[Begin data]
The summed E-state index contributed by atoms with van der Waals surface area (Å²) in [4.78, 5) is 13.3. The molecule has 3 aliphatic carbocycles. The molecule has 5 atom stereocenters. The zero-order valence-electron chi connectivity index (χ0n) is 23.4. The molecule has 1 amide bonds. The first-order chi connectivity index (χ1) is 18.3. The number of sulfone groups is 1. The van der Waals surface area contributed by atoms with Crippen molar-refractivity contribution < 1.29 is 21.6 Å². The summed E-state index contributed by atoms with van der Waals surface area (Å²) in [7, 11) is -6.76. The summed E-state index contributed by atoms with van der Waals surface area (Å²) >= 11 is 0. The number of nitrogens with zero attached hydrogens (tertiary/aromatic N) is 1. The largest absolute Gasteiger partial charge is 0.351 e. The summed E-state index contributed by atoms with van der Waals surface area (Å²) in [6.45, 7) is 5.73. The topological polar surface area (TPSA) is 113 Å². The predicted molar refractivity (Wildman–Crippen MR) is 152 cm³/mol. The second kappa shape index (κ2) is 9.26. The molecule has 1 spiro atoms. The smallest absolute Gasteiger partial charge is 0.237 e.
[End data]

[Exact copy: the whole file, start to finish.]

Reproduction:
The summed E-state index contributed by atoms with van der Waals surface area (Å²) in [4.78, 5) is 13.3. The molecule has 3 aliphatic carbocycles. The molecule has 5 atom stereocenters. The zero-order valence-electron chi connectivity index (χ0n) is 23.4. The molecule has 1 amide bonds. The first-order chi connectivity index (χ1) is 18.3. The number of sulfone groups is 1. The van der Waals surface area contributed by atoms with Crippen molar-refractivity contribution < 1.29 is 21.6 Å². The summed E-state index contributed by atoms with van der Waals surface area (Å²) in [7, 11) is -6.76. The summed E-state index contributed by atoms with van der Waals surface area (Å²) >= 11 is 0. The number of nitrogens with zero attached hydrogens (tertiary/aromatic N) is 1. The largest absolute Gasteiger partial charge is 0.351 e. The summed E-state index contributed by atoms with van der Waals surface area (Å²) in [6.45, 7) is 5.73. The topological polar surface area (TPSA) is 113 Å². The predicted molar refractivity (Wildman–Crippen MR) is 152 cm³/mol. The second kappa shape index (κ2) is 9.26. The molecule has 1 spiro atoms. The smallest absolute Gasteiger partial charge is 0.237 e.